Unfazed, North came right back. But on fourth-and-2 at the Polk 15, Wilson took a handoff. Instead of a hole he found Polk middle linebacker Lukas Tipton waiting for him. The Cavaliers turned it over on downs.
Polk kept the ball for most of the second quarter, content to crunch for 4 yards at a time. Polk reached the red zone, but North cornerback Spencer Everhart intercepted a pass in the end zone to keep it 7-all at the break.
North would be getting the ball to start the second half. Both coaches knew that possession would go a long way toward determining a winner.
“We knew we needed to get points and we knew we needed to keep our defense off the field for a while,” Hampton said. “When your defense has to keep playing seven or eight minutes at a time, you’re in trouble.”
North achieved ideal field position on the kickoff return and was charging at the Polk 38 after three snaps. On the fourth snap, Wilson fumbled. Logan Conner made the recovery for Polk.
Then Polk kept the ball, kept it and kept it some more, banging 67 yards on 12 running plays for the TD that would prove decisive. Freshman Bryce Jergenson got the six points from the 6 with 4:34 left in the third quarter. The PAT kick failed, leaving Polk clinging to a 13-7 lead the rest of the way.
But this has been an amazing Polk team. On Oct. 25, Polk was 2-8 and had allowed 113 points in brutal, back-to-back blowout losses to Mitchell and Mountain Heritage. Making the playoffs seemed like a dream, but Polk won at Madison County in the season finale and got in. Now Polk owns two playoff victories.
“Resilience, perseverance, all those 50-cent words that you want to use apply,” Ollis said. “For a while there, things didn’t look so good.”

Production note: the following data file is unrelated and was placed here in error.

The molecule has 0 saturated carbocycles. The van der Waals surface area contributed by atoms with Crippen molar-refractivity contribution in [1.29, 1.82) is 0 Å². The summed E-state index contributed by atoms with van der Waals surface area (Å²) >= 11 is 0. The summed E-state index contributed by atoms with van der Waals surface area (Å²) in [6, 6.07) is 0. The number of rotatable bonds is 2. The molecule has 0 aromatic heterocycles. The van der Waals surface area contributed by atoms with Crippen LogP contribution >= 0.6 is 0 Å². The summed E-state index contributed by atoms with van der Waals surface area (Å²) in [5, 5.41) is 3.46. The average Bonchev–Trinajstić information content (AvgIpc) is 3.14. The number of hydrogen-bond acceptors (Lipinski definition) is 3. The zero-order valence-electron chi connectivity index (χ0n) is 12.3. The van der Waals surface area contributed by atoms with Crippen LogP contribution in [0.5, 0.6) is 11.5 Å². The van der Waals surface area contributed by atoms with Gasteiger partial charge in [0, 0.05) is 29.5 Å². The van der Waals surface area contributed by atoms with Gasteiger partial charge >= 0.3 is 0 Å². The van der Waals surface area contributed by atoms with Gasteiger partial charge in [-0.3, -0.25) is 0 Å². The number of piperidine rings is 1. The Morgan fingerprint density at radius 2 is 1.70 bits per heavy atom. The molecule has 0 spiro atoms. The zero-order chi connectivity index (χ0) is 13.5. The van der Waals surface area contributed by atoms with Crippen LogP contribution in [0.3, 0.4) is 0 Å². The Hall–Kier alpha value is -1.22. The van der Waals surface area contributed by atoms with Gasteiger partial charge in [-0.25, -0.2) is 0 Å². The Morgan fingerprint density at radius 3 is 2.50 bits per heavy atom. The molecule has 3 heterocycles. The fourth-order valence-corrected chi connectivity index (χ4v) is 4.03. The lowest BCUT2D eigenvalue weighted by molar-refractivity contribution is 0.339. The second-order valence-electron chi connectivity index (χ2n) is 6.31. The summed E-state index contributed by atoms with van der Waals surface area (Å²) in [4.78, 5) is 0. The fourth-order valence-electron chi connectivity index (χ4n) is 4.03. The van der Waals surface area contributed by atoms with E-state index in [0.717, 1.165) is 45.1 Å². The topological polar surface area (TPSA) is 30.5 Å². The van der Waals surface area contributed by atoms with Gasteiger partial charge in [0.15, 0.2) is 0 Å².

Leading by six, Polk was one defensive miscommunication, one slip-up against an explosive team from losing, but the Wolverines never made a big mistake.
North tried to respond to Jurgenson’s TD and reached the Polk County 30, but a Mitchell pass ricocheted off a receiver and was picked off by Polk’s Trey Thompson.
As the fourth quarter neared, North’s defense got a stop with the help of an unsportsmanlike conduct penalty.
Wilson ripped off a 14-yard gain but had to leave the game for the rest of a pivotal series. On the third-and-4 at the Polk 30, Mitchell lost a fumble, the third straight North possession to end with a turnover.
“Earlier in the year, those turnovers were going the other way,” Ollis said. “Now we’re getting some, creating some.”
There was 10:23 remaining when Mitchell fumbled, and the way Polk was possessing the ball, things were getting desperate for the Cavaliers.
With the clock nearing seven minutes. North got the ball. Wilson returned to the field. Everyone sensed it was now or never.
Mitchell scrambled for 13 yards into Polk territory. A holding call pushed the Cavaliers back, but on second-and-21 from the Polk 40, Wilson made an amazing play. He grabbed a short pass and surged through a throng of tacklers on the left sideline. Then he veered right, sprinting all the way across the field. He was finally knocked down near the 1-yard line. He got up sensing victory was close at hand, but there was a flag on the ground at the 25. It was another holding penalty, and the Cavaliers, their frustration mounting, didn’t have much left. On third-and-13, Mitchell fired toward Stoner, but they didn’t connect. On fourth down, Mitchell over-shot 6-foot-5 Denerio Robinson, and the Cavaliers were stopped.
There was still 4:54 left to play, but North wouldn’t see the ball again.
The moment of truth came on that fourth-and-2 at the Polk 41.
“They were hard to stop,” North linebacker Nautica Patterson said. “We tried to strip the ball, but we didn’t have any success.”
Polk plays next at No. 2 seed Starmount. The Wolverines will be underdogs again, but they’ve embraced that role.
Rowan teams are 0-7 in the playoffs the last two seasons and all six Rowan schools have a playoff losing streak of at least three games.
“It’s a heartbreaking way to end the season because we had so many opportunities,” Hampton said. “But this has been a great group of guys, a great group of seniors. We appreciate everything they did.”